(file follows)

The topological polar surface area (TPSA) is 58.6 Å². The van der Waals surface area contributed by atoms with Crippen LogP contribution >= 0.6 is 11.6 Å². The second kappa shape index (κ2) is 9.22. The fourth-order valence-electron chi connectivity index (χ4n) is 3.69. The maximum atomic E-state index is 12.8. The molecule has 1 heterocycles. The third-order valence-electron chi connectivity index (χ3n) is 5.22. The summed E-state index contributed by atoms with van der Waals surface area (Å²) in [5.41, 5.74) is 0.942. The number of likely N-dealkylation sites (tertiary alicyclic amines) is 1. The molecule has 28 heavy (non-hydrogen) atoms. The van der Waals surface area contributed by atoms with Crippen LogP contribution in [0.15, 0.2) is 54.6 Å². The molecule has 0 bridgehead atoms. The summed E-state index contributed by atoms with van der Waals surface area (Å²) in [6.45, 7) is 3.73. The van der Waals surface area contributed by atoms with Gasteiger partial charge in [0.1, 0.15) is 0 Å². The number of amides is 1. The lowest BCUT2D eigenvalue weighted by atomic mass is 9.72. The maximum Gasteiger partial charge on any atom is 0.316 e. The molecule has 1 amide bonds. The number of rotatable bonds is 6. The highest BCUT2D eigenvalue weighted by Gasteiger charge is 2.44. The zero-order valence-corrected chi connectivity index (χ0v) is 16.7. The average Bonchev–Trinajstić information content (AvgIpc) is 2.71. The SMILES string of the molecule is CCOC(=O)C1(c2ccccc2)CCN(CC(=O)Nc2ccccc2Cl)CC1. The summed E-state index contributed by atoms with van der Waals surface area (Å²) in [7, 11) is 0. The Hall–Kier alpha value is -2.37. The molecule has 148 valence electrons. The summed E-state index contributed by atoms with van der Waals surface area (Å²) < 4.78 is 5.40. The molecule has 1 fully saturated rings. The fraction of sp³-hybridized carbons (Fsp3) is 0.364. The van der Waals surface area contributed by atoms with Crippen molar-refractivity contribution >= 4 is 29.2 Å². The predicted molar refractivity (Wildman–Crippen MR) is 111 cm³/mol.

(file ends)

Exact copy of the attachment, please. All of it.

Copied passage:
The topological polar surface area (TPSA) is 58.6 Å². The van der Waals surface area contributed by atoms with Crippen LogP contribution >= 0.6 is 11.6 Å². The second kappa shape index (κ2) is 9.22. The fourth-order valence-electron chi connectivity index (χ4n) is 3.69. The maximum atomic E-state index is 12.8. The molecule has 1 heterocycles. The third-order valence-electron chi connectivity index (χ3n) is 5.22. The summed E-state index contributed by atoms with van der Waals surface area (Å²) in [5.41, 5.74) is 0.942. The number of likely N-dealkylation sites (tertiary alicyclic amines) is 1. The molecule has 28 heavy (non-hydrogen) atoms. The van der Waals surface area contributed by atoms with Crippen LogP contribution in [0.15, 0.2) is 54.6 Å². The molecule has 0 bridgehead atoms. The summed E-state index contributed by atoms with van der Waals surface area (Å²) in [6.45, 7) is 3.73. The van der Waals surface area contributed by atoms with Gasteiger partial charge in [0.1, 0.15) is 0 Å². The number of amides is 1. The lowest BCUT2D eigenvalue weighted by atomic mass is 9.72. The maximum Gasteiger partial charge on any atom is 0.316 e. The molecule has 1 amide bonds. The number of rotatable bonds is 6. The highest BCUT2D eigenvalue weighted by Gasteiger charge is 2.44. The zero-order valence-corrected chi connectivity index (χ0v) is 16.7. The average Bonchev–Trinajstić information content (AvgIpc) is 2.71. The SMILES string of the molecule is CCOC(=O)C1(c2ccccc2)CCN(CC(=O)Nc2ccccc2Cl)CC1. The summed E-state index contributed by atoms with van der Waals surface area (Å²) in [7, 11) is 0. The Hall–Kier alpha value is -2.37. The molecule has 148 valence electrons. The summed E-state index contributed by atoms with van der Waals surface area (Å²) < 4.78 is 5.40. The molecule has 1 fully saturated rings. The fraction of sp³-hybridized carbons (Fsp3) is 0.364. The van der Waals surface area contributed by atoms with Crippen molar-refractivity contribution >= 4 is 29.2 Å². The predicted molar refractivity (Wildman–Crippen MR) is 111 cm³/mol.